The BaaS landscape is composed of both licensed providers or middleware providers, relying on sponsoring banks or affiliated PSPs. With such increasing regulatory scrutiny, the sponsoring banks will continue to be more ‘hands on’ regarding the risk management of these complex BaaS client programs. At same time, BaaS partners now acknowledge that this is no longer ‘the banks’ problem’, and have proactively changed their existing setup by enriching their own risk management capacity and setting up APIs with all the regtech solutions that their bank partner may use.

Outside of regulatory developments, macroeconomic conditions are also driving the need for client monetisation, presenting more opportunities for BaaS. Lending has become increasingly appealing to various non-bank players seeking higher interest yields and new revenue streams, leading them to explore BaaS and Lending as a Service (LaaS) solutions. This trend not only expands product offerings from BaaS to LaaS but also underscores the importance of embracing emerging technologies such as blockchain and artificial intelligence to streamline operations, mitigate risks, and bolster customer trust.

Industries and applications

The impact of BaaS and Embedded Finance transcends traditional boundaries, permeating various industries and revolutionising established business models. In the travel sector, for instance, one prominent and growing use case is the integration of banking functionalities into airline loyalty programmes. Passengers can now earn, manage and redeem rewards seamlessly, thereby augmenting customer retention and generating ancillary revenue streams.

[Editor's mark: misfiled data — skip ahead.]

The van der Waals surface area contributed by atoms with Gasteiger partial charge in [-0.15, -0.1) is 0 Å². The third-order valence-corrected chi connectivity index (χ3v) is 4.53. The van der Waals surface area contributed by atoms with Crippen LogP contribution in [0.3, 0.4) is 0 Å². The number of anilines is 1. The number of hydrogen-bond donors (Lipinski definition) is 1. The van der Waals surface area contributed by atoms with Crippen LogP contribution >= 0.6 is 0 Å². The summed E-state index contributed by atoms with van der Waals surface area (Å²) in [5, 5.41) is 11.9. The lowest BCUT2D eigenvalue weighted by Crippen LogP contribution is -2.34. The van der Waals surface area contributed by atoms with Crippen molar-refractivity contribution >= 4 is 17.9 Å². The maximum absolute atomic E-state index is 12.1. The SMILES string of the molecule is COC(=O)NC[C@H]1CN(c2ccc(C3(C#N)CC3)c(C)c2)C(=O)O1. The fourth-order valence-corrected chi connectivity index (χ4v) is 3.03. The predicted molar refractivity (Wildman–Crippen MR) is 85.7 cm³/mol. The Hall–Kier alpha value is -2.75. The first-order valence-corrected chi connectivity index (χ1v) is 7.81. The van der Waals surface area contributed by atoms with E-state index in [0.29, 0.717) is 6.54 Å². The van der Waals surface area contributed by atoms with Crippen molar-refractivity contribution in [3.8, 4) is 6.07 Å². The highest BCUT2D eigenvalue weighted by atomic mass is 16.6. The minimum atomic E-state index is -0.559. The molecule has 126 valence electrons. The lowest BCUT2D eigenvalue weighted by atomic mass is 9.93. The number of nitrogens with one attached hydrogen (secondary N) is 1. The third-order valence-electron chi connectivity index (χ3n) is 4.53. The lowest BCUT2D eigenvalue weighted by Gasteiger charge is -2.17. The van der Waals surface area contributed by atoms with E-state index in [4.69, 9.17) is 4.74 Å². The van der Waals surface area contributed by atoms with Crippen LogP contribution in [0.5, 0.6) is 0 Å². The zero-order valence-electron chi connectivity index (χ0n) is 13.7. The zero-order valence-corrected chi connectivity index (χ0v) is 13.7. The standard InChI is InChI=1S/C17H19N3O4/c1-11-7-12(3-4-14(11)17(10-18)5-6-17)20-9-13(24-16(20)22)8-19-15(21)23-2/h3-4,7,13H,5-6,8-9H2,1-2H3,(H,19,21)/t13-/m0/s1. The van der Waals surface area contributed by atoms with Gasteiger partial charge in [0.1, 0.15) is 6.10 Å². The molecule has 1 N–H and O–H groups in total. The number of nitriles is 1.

Moreover, the advent of ride-hailing services has heralded a new era of financial integration, wherein payment processing and financial services are seamlessly embedded into the user experience. Prepaid cards for drivers, fuel payment options, and insurance packages tailored to specific needs are just a few of the growing use-cases. This convergence not only enhances convenience for consumers through simplified payment methods, but also creates a more stable and efficient ecosystem for drivers.

As BaaS continues to permeate various industries, the potential use cases seem boundless, promising a future where financial services seamlessly integrate with everyday activities.

Embracing change

As BaaS continues to redefine the contours of the financial ecosystem, organisations must embrace agility and innovation to thrive in an increasingly interconnected world. By recognising the evolution of these concepts, exploring their diverse applications across industries, and proactively addressing the associated challenges and opportunities, businesses can position themselves as pioneers in the digital age of finance.

Aman Behzad is Managing Partner, Royal Park Partners